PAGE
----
Thursday 10 May 2018


President Emmerson Mnangagwa is mulling declaring the day of voting in this year’s eagerly-awaited elections, a public holiday, a Cabinet minister has said.

Justice and Parliamentary Affairs minister Ziyambi Ziyambi told the National Assembly on Tuesday that the Constitution allows the president to declare voting day as a public holiday.

“Also in terms of what you perceive, any job maybe essential depending on how you look at it but what the Constitution and the Electoral Act has done is that the day when we are voting, the president is obliged by law to declare it a public holiday.

“The Act in Section 92 also obligates all the employers to release their employees so that they can go and vote.

“This is also covered in the Act and all employers will be obligated. I think that is covered for presiding officers and everyone else, the law says the day can be declared a public holiday which I think it will,” Ziyambi told MPs.

“I believe the electoral law covers the electoral officers adequately, those who will be conducting the elections in Section 72A. Those electoral officers can vote by postal vote and this is adequately covered and your fears that they may not vote which are well-founded, I think are covered.

“The only thing that happened when we did the amendment in 2012, some of the provisions on postal votes were suspended pending the coming in of the new voters’ roll but I think it is covered,” added the Zanu PF Mashonaland West provincial chairperson, while responding to MDC chief whip Innocent Gonese who wanted to know if officers on duty on election day would vote.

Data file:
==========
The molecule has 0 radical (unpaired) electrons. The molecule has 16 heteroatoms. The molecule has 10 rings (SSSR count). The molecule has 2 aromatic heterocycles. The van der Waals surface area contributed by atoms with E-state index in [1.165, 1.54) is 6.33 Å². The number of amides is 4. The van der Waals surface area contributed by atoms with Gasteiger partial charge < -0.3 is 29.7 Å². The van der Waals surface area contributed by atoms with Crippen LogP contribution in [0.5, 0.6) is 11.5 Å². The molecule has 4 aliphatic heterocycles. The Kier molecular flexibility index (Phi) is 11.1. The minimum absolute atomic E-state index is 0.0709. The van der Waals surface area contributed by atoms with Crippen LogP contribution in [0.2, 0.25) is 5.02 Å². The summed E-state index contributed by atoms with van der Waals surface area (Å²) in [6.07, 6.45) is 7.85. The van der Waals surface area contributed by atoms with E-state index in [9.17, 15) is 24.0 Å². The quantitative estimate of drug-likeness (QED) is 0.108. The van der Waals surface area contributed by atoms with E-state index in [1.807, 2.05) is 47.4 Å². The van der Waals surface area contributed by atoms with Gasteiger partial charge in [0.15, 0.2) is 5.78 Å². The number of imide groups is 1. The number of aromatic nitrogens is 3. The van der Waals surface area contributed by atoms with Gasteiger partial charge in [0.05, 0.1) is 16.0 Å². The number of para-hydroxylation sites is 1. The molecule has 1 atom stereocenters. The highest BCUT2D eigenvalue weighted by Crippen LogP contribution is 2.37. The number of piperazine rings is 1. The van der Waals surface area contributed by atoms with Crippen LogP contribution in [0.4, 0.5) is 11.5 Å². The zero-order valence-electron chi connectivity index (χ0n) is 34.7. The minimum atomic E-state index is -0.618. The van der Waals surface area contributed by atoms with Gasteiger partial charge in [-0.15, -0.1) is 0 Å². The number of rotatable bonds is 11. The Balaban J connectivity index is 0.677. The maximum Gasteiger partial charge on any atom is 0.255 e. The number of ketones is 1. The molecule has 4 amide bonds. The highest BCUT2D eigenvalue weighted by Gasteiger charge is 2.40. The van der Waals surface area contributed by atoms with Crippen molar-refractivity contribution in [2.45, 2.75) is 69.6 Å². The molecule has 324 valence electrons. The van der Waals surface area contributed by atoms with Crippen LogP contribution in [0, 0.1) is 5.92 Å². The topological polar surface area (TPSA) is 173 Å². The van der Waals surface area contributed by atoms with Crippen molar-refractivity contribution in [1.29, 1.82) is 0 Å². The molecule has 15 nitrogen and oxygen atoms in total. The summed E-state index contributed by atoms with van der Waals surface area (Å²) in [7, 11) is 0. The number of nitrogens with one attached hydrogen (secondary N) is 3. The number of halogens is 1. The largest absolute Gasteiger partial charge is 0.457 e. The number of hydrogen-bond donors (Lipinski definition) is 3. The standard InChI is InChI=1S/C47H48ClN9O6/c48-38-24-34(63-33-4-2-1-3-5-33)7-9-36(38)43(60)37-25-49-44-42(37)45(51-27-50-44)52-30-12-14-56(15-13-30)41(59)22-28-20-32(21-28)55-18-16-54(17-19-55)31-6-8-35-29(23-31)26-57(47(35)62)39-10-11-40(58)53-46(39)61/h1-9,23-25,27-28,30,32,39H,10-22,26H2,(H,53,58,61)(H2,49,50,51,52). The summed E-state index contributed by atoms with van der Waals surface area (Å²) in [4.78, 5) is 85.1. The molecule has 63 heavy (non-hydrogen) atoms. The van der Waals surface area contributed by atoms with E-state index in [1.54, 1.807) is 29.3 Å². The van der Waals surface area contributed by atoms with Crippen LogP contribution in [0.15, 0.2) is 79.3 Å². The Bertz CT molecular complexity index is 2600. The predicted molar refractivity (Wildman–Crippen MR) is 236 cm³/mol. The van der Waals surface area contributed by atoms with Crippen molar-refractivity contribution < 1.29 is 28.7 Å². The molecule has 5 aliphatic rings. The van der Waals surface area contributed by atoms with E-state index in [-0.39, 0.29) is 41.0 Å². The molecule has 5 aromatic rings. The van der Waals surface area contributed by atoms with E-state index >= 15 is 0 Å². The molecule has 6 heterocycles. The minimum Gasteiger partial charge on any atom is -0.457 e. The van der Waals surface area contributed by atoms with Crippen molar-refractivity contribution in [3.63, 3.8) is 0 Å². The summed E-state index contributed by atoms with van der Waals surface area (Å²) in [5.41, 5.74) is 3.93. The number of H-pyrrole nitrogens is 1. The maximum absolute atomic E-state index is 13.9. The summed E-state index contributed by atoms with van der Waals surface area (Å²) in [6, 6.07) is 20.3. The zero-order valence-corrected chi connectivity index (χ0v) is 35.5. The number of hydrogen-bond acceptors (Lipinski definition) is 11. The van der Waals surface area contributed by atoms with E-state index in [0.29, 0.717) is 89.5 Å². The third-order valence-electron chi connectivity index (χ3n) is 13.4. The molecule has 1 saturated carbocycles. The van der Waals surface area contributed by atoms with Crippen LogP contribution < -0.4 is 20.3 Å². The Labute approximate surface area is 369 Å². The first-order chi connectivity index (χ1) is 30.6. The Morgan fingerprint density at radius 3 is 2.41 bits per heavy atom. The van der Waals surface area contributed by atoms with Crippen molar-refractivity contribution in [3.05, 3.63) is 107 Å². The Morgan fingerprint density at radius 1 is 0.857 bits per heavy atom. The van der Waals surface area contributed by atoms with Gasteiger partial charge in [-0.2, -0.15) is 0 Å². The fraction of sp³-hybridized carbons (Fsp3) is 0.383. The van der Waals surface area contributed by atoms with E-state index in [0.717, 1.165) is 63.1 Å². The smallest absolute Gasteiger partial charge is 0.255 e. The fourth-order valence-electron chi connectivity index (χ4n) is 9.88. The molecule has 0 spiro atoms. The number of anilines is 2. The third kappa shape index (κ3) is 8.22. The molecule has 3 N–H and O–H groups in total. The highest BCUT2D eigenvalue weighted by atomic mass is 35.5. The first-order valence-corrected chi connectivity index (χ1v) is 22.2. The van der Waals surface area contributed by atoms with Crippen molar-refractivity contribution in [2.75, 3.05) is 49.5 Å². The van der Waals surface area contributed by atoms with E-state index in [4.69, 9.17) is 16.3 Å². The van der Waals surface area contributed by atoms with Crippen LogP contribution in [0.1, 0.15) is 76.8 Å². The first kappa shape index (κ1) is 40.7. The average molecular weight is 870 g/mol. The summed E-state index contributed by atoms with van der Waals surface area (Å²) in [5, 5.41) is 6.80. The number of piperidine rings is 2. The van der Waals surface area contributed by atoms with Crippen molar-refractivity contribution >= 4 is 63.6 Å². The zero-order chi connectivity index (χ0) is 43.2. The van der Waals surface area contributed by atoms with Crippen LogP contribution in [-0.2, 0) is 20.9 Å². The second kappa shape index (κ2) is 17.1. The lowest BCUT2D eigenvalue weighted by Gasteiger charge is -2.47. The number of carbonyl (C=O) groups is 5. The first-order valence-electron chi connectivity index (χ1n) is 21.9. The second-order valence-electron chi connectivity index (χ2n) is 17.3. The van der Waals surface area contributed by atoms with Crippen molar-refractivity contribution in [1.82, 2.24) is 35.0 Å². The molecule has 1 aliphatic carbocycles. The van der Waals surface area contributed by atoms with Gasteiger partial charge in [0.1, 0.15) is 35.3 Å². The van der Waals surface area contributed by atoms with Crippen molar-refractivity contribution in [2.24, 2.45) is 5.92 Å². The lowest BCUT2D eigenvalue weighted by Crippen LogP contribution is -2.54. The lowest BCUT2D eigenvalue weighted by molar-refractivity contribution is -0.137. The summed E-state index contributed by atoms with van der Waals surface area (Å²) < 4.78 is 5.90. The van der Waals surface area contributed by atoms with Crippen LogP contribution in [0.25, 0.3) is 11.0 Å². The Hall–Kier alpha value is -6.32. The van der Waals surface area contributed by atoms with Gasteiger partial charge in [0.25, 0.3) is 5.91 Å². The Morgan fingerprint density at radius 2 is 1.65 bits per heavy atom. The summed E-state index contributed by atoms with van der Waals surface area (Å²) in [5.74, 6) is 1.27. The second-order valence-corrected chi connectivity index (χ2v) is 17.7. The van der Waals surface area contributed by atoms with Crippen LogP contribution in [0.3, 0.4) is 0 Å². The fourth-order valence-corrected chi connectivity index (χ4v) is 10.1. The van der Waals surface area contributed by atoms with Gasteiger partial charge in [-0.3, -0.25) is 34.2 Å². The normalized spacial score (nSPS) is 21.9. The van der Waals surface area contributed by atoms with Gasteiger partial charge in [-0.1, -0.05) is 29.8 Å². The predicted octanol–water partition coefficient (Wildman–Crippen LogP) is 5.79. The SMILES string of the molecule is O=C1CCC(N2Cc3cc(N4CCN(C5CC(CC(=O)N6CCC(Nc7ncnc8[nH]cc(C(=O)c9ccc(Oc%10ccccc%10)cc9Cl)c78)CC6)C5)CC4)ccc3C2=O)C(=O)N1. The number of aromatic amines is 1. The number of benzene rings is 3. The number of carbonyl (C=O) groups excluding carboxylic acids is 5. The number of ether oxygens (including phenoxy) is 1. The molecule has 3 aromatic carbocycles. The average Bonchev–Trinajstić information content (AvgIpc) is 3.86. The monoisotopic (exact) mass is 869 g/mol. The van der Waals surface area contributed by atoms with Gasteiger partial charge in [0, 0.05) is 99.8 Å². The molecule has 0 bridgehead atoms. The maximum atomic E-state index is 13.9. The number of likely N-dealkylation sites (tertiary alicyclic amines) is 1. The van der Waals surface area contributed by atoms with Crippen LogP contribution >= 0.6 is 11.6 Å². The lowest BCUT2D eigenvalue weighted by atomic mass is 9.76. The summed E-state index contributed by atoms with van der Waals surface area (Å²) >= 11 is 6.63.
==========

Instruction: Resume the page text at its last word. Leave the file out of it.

“Let us have a mechanism to enable those people to vote because I know from experience a lot of persons who have been assigned election duties have been unable to vote. 

“Minister, I think it is not fair for those people who will be on duty carrying out duties assigned to them by the Commission failing to cast their vote. 

“They should have a right to vote for a person of their choice.  So, I think we must come up with a solution which will enable them to really cast their vote,” Gonese said.
Zimbabwe holds watershed elections in three months’ time.

The looming national elections have generated such interest among both ordinary Zimbabweans and ambitious politicians alike that a number of opposition leaders are set to contest Mnangagwa in the presidential plebiscite.

 The polls themselves will be the first in the past two decades not to feature former president Robert Mugabe and the popular late opposition leader Morgan Tsvangirai. Daily News


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